There are times in everyone’s life that it’s helpful to know if an offender is truly repentant. To know the true state of another’s heart. Is there godly sorrow and true repentance or worldly sorrow and temporary change?
When there is true, lasting repentance, restoration can occur as in Galatians 6:1.
In his helpful little book Church Discipline, Jonathan Leeman offers some guidance:
A few verses before Jesus’ instruction in Matthew 18 about church discipline, he provides us with help for determining whether an individual is characteristically repentant. Would the repentant person be willing to cut off a hand or tear out an eye rather than repeat the sin (Matt. 18:8-9)? That is to say, is he or she willing to do whatever it takes to fight against the sin? Repentant people, typically, are zealous about casting off their sin. That’s what God’s Spirit does inside of them. When this happens, one can expect to see a willingness to accept outside counsel. A willingness to inconvenience their schedules. A willingness to confess embarrassing things. A willingness to make financial sacrifices or lose friends or end relationships. (p. 72)
These are good indicators, and I believe we can add a few more.
12 Signs We Have A Genuinely Repentant Heart:
1. We name our sin as sin and do not spin it or excuse it or call it an “issue”, and further, we demonstrate “godly sorrow,” which is to say, a grief chiefly about the sin itself, not just a grief about being caught or having to deal with the consequences of sin.
2. We actually confessed before we were caught or the circumstantial consequences of our sin caught up with us.
3. If found out, we confess immediately or very soon after and “come clean,” rather than having to have the full truth pulled from us. Real repentance is typically accompanied by transparency.
4. We have a willingness and eagerness to make amends. We will do whatever it takes to make things right and to demonstrate we have changed.
5. We are patient with those we’ve hurt or victimized, spending as much time as is required listening to them without jumping to defend ourselves.
6. We are patient with those we’ve hurt or victimized as they process their hurt, and we don’t pressure them or “guilt” them into forgiving us.
7. We are willing to confess our sin even in the face of serious consequences (including undergoing church discipline, having to go to jail, or having a spouse leave us).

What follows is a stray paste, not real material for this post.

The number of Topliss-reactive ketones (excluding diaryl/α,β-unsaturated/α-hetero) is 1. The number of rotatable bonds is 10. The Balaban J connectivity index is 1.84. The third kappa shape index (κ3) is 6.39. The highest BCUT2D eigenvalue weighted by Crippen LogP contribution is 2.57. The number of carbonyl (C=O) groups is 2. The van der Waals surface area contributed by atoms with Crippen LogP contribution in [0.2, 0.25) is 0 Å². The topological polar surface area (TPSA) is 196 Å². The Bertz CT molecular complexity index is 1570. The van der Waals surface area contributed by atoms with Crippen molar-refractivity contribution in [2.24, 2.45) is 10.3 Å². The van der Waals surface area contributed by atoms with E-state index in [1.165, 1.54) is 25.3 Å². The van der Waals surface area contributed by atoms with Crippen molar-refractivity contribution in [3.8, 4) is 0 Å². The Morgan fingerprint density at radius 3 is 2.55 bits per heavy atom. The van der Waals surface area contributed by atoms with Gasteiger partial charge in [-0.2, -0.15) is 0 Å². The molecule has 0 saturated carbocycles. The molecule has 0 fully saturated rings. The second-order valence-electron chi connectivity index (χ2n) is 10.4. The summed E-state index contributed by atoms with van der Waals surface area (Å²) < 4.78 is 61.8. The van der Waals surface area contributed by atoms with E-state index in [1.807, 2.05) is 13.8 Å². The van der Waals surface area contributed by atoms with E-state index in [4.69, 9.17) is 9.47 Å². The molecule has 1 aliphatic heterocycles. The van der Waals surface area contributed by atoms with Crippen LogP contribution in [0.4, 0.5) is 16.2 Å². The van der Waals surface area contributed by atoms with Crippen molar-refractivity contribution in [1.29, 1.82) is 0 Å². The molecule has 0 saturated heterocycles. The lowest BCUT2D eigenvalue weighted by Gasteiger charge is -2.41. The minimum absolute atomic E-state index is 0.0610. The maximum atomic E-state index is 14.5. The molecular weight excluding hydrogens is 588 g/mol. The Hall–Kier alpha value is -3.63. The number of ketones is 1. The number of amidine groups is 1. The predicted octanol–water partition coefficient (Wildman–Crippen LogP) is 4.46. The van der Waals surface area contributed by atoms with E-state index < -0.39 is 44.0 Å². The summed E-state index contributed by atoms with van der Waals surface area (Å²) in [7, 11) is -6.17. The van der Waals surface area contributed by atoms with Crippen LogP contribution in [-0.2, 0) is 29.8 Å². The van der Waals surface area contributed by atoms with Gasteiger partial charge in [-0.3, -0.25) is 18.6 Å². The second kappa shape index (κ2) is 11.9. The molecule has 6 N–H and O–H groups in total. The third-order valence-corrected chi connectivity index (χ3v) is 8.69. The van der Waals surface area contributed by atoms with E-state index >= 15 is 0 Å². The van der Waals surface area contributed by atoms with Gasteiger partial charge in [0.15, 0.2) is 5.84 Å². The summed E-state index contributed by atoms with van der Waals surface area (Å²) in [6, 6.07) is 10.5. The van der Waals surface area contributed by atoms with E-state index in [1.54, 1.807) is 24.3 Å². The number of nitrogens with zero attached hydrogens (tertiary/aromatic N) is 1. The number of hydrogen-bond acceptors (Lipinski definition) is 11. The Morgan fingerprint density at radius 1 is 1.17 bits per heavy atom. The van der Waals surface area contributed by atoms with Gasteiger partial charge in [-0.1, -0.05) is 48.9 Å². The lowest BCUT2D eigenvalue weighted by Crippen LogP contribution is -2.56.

8. We may grieve the consequences of our sin but we do not bristle under them or resent them. We understand that sometimes our sin causes great damage to others that is not healed in the short term (or perhaps ever).
9. If our sin involves addiction or a pattern of behavior, we do not neglect to seek help with a counselor, a solid twelve-step program, or even a rehabilitation center.
10. We don’t resent accountability, pastoral rebuke, or church discipline.
11. We seek our comfort in the grace of God in Jesus Christ, not simply in being free of the consequences of our sin.
12. We are humble and teachable.
“For see what earnestness this godly grief has produced in you, but also what eagerness to clear yourselves, what indignation, what fear, what longing, what zeal…! At every point you have proved yourselves innocent in the matter.” [italics mine]
~ 2 Corinthians 7: 11
“Godly sorrow brings repentance that leads to salvation and leaves no regret, but worldly sorrow brings death.” ~1 Corinthians 7:10
(Excerpt from Jared C. Wilson’s The Gospel Coalition)
What Will Keep Someone From Being Repentant?
Someone who had obviously read Lewis’s book had written another letter patterned after it. The letter begins:
I understand that you are about to graduate with honors and begin your work on earth. I’m glad that your training went so well. I would like to give you one piece of advice, one bit of devilish wisdom that I feel will be very useful to you as you begin your tour of duty on Earth.
One of the most important things I learned about humans during my time there was that they think very highly of themselves. For the most part, they consider themselves to be good, moral and upstanding people. The faults, the shortcomings and even the sins of others are very obvious to them. But when they look at themselves all they see is what they want to see, which of course are their good points. My advice to you, my dear Harshwood, is to encourage that kind of thinking. Encourage it for all its worth. Our Enemy wants them to see their sins as He sees them, so they will turn back to Him. But that’s the last thing we want.
I encourage you to blind their eyes, their hearts, and their souls to that revelation. Encourage them to think only of their good points and you, my dear friend Harshwood, will succeed in damning thousands of human beings to the fires of Hell. When Pastors and Evangelists preach about repentance convince them that there is no need for them to repent, that the pastor is really talking about the person sitting in the balcony or on the other side of the church. Convince them that they are in pretty good shape, that there is no need for them to repent, and then you’ll have them. For you see my dear Harshwood, when human beings start thinking about how good they are, they get filled with pride, and when that happens they are as good as ours.
Good luck on your tour of duty. My heart goes out to you as you use every trick, every scheme, every evil desire, every good intention, every proud thought to win souls for the god of this world, our Lord and Master, Satan himself.
Signed Your Devoted Teacher,
(Excerpted from Sermon Central illustrations)
“Create in me a clean heart, O God,
and renew a right spirit within me.
Cast me not away from your presence,
and take not your Holy Spirit from me.
Restore to me the joy of your salvation,
and uphold me with a willing spirit.”
~Psalm 51: 10-12